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Wednesday, 24 October 2018
Page: 10954

Pharmaceutical Benefits Scheme

Ms CATHERINE KING (Ballarat) (14:57): My question is to the Minister for Health. Is the minister aware that his own department—

Honourable members interjecting

The SPEAKER: The member for Ballarat will pause. The Treasurer and others will cease interjecting. I'm going to allow the questioner to ask the question in a manner that I can hear it.

Ms CATHERINE KING: Is the minister aware that his own department provided a list yesterday of 83 medicines that have been recommended by the independent experts but not listed on the PBS? Is the minister aware that the list includes medicines that were recommended as far back as 2016? How can the minister stand by his previous answer on PBS listings when he has delayed access to some life-saving drugs for more than two years?

Mr HUNT (FlindersMinister for Health) (14:58): Let me make this absolutely clear. I did a little bit more research on their claims yesterday. I saw the list that the member for Ballarat put out—I think it was in August—of eight medicines that she claimed had been deferred. None of them had been deferred by government policy. And, do you know what? I looked at two things. I looked at major new listings that we've done recently and then I looked at what they did. These are the major new listings that we've done recently: breast cancer, Kisqali; SMA, Spinraza; cystic fibrosis, Kalydeco; cystic fibrosis, Orkambi—all done within 3½ months.

The SPEAKER: The Minister for Health will pause. If the member for Ballarat is rising on a point of order on direct relevance, the minister is only about 30 or 40 seconds into his answer. I'm listening carefully. She can raise the point of order now—it doesn't bother me—but that will be it.

Ms Catherine King: I'll wait, Mr Speaker.

The SPEAKER: Okay. The Minister for Health has the call.

Mr HUNT: Well, that was effective! In terms of the list last published by the member for Ballarat: very interestingly, she claims that a hepatitis C medicine was deferred. We did a little bit of research and we discovered that the company, even though they wanted the listing, didn't have the medicine available and requested that the government delay until they had the medicine, so that, once it was announced, they could supply immediately. That medicine is Mavyret for hepatitis C, the company is AbbVie and the advice was provided by the company. But the total period for the medicine she talked about was an average of eight months to listing. Then I compared that with Labor's deferred medicines—the seven medicines that they deliberately delayed by policy. An average of—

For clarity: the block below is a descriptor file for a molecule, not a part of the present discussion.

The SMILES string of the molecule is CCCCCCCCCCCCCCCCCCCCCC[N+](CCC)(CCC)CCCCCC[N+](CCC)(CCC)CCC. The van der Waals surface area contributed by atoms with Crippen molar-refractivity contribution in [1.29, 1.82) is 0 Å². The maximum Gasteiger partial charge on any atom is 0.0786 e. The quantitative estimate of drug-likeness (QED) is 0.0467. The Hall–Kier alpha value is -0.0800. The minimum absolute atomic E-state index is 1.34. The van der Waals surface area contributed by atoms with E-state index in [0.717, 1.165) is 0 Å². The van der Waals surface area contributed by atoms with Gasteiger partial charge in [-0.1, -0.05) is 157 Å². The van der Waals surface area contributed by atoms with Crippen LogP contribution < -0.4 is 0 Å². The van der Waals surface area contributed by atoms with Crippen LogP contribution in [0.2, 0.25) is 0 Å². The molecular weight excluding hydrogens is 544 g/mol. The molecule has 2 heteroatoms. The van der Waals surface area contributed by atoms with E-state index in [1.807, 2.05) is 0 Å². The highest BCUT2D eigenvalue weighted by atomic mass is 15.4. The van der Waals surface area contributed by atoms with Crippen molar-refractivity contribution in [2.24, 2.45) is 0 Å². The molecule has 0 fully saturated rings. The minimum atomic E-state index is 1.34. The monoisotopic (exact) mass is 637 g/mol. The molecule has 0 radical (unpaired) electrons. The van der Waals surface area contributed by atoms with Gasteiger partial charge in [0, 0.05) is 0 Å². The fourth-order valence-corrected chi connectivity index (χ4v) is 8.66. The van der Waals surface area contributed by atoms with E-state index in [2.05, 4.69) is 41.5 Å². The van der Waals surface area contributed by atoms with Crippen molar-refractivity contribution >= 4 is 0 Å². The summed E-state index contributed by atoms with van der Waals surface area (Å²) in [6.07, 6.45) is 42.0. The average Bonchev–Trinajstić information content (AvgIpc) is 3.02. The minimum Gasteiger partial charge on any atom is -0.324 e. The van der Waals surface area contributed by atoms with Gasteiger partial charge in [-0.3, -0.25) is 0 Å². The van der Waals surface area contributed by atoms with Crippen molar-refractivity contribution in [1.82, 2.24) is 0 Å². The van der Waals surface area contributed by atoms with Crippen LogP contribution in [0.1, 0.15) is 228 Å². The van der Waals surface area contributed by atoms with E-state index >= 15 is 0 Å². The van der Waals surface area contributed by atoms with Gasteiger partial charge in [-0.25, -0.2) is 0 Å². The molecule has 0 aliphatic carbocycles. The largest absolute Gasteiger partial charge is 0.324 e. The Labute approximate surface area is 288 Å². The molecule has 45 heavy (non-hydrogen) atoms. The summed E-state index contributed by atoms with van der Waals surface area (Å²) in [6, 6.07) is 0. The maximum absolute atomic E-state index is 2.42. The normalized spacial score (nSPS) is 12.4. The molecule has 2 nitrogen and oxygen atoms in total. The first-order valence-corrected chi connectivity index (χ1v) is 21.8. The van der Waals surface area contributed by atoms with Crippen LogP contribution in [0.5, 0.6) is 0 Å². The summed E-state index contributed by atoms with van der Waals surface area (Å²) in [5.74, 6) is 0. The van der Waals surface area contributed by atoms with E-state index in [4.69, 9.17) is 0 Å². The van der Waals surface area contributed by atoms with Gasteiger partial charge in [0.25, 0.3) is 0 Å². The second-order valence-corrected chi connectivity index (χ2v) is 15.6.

The SPEAKER: The minister will resume his seat. The member for Ballarat on a point of order.

Ms Catherine King: On direct relevance: I was asking about the information provided by the minister's own department overnight that shows that you have not listed 83 medicines, some from as far back as 2016.

The SPEAKER: The member for Ballarat will resume her seat.

Mr Hunt interjecting

The SPEAKER: I've just got to call the minister, then he can go. The minister has the call.

Mr HUNT: Our policy is absolutely clear. We will list every medicine that the PBAC recommends. Their policy was absolutely clear: that they would defer the listing of medicines until such time as fiscal circumstances permitted. I also did a little bit more research, as to the Senate committee. And what did the Senate committee say about their policy at the time? 'It constitutes a major unnecessary and unwelcome change in government policy.' What did the Consumers Health Forum say?

Consumers do not want a situation in which drugs are listed on the PBS to win votes or boost opinion polls.

That was what they said about the Labor government and the Labor policy at the time. What did SANE Australia say about the Labor government and the Labor policy at the time?

The decision to defer the recommendation of the Pharmaceutical Benefits Advisory Council … to list medications jeopardises the integrity of the PBS process.

So now is the time for the member for Ballarat to apologise for incompetently misleading the House yesterday, in relation to hepatitis C and in relation, in particular, to whooping cough. Caught out—caught red-handed. And time to apologise.

The SPEAKER: The member for Ballarat, seeking to table a document.

Ms Catherine King: I'm seeking leave to table the notice that we received from your own department of the 83 medicines that you have delayed.

Leave not granted.